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  • Rubles for VictoryThe Social Dynamics of State Fundraising on the Soviet Home Front
  • Kristy Ironside (bio)

A point of pride in the Soviet Union was that its people paid for an entire year of the Great Patriotic War. In one historian’s estimate, around 388 million rubles were spent each day for a total of 1,418 days; taken together, revenues from war bonds, lotteries, and citizens’ cash donations totaled about the cost of one year’s expenditures.1 In Soviet workplaces, war bonds and lottery tickets not only sold out but were oversubscribed, usually within days and sometimes within mere hours. In December 1942, an elderly beekeeper named Ferapont Golovatyi allegedly arrived at his local party committee, carrying a bag containing 100,000 rubles for the purchase of a fighter plane.2 Following in his footsteps, collective farmers rounded up billions of rubles to purchase aircraft, tanks, and other weapons for the defense of Stalingrad, which bore their names, messages to soldiers, and socialist slogans into battle.

The enormity of these contributions is striking. No less striking is the fact that they poured in at a time when Soviet money had become nearly worthless but was still desperately needed. To pay for the war, the Soviet government turned to the printing press: by 1 January 1946, there were 69 billion rubles in circulation, up from just 18.4 billion at the start of the war, [End Page 799] according to one estimate.3 Although wages increased somewhat due to the pressures placed on the industrial workplace, the purchasing power of the ruble plummeted as a result of massive inflation and severe shortages.4 As resources were diverted from the consumer economy to the front, factories assigned portions of their labor forces to growing food to feed their workers.5 Soviet retail prices, unified with the end of rationing in 1935, split once again into commercial and ration prices. Commercial shops charged higher prices for scarce goods and catered to the wartime elite.6 Ration prices stayed low and did not change during the war; however, there was frequently nothing to buy at these prices. The prices of goods in the peasant markets, to which workers had long turned when factory stores’ shelves were bare, multiplied exponentially as a result. By the second half of 1943, market prices for agricultural products were 13.9 times higher, on average, than they had been in 1940.7 Peasants often refused urban customers’ money and bartered for consumer goods, especially toward the beginning of the war.8 By its end, the countryside held twice the amount of money cities did, fueling bitter anger toward peasant “millionaires.”9 The Soviet ruble was drained of economic value and permeated with social tensions.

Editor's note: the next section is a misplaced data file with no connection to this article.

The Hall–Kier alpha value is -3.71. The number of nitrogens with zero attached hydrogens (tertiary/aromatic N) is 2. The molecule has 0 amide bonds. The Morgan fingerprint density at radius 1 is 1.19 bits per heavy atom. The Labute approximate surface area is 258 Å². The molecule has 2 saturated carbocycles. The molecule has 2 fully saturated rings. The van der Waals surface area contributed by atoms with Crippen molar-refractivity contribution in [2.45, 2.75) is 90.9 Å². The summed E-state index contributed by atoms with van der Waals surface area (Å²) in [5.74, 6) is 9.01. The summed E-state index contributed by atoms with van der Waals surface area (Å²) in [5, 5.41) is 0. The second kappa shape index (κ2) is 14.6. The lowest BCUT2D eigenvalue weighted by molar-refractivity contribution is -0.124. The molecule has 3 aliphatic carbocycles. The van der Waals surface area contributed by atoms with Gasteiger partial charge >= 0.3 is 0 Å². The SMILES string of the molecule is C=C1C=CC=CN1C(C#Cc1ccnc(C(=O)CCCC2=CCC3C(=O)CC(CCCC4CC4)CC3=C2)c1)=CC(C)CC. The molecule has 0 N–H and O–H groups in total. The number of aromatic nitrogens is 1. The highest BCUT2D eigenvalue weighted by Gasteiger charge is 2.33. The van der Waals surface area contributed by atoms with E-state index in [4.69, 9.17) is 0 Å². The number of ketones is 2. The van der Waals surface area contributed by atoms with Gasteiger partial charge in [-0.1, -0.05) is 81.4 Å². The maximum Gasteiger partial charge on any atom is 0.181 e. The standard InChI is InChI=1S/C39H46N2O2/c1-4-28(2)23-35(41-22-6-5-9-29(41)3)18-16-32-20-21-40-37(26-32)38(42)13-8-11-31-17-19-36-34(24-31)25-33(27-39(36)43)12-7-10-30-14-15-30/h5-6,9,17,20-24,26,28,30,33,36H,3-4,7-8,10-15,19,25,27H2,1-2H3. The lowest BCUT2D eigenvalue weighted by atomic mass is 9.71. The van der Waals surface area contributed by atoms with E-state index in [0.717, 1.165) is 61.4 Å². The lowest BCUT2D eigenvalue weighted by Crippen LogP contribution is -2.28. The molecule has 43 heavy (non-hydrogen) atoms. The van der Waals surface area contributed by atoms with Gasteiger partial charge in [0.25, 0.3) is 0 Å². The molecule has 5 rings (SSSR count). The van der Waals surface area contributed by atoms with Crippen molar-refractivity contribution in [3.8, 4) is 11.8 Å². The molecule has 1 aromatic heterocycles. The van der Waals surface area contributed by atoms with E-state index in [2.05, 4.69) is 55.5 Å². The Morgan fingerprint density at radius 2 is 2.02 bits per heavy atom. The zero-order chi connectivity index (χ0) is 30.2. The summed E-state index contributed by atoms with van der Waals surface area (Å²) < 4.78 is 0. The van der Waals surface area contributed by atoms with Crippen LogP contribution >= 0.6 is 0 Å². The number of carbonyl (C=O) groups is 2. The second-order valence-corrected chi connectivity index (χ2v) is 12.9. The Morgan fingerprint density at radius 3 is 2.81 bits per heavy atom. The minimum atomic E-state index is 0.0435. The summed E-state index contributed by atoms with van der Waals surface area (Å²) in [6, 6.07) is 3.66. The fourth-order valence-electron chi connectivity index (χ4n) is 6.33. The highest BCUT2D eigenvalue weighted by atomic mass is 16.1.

Yet workers and peasants on the home front gave billions to the state during this period of great privation and uncertainty.10 Soviet officials offered a simple explanation, chalking up enthusiastic contributions to patriotism and selflessness: at any moment, Soviet patriots were “ready to give their strength, their financial resources, and even their lives for the good of the nation, to defend her freedom, honor, and independence,” claimed Arsenii Grigor´evich Zverev, the people’s commissar of finance (Narodnyi komissariat [End Page 800] finansov, Narkomfin) in 1943.11 A more pragmatic explanation lies precisely in the inflated ruble and the precariousness of daily life: Soviet civilians willingly handed over these sums because money mattered less when it came to procuring necessities than maintaining the social relations that governed access to them. This helps explain why the majority of workers did not resist the pressure to participate in fundraising campaigns, especially those that took place on the shop floor, but it does not explain why individuals often went far beyond the amounts asked of them, sometimes offering the equivalent of two or three months’ wages for war bonds rather than the three to four weeks’ pay campaign slogans called for. Nor does it explain why peasants, who were not paid in money for their work on collective farms, and who received no rations and were long believed to have a “petty bourgeois” attitude toward money, parted so readily with their rubles. To address...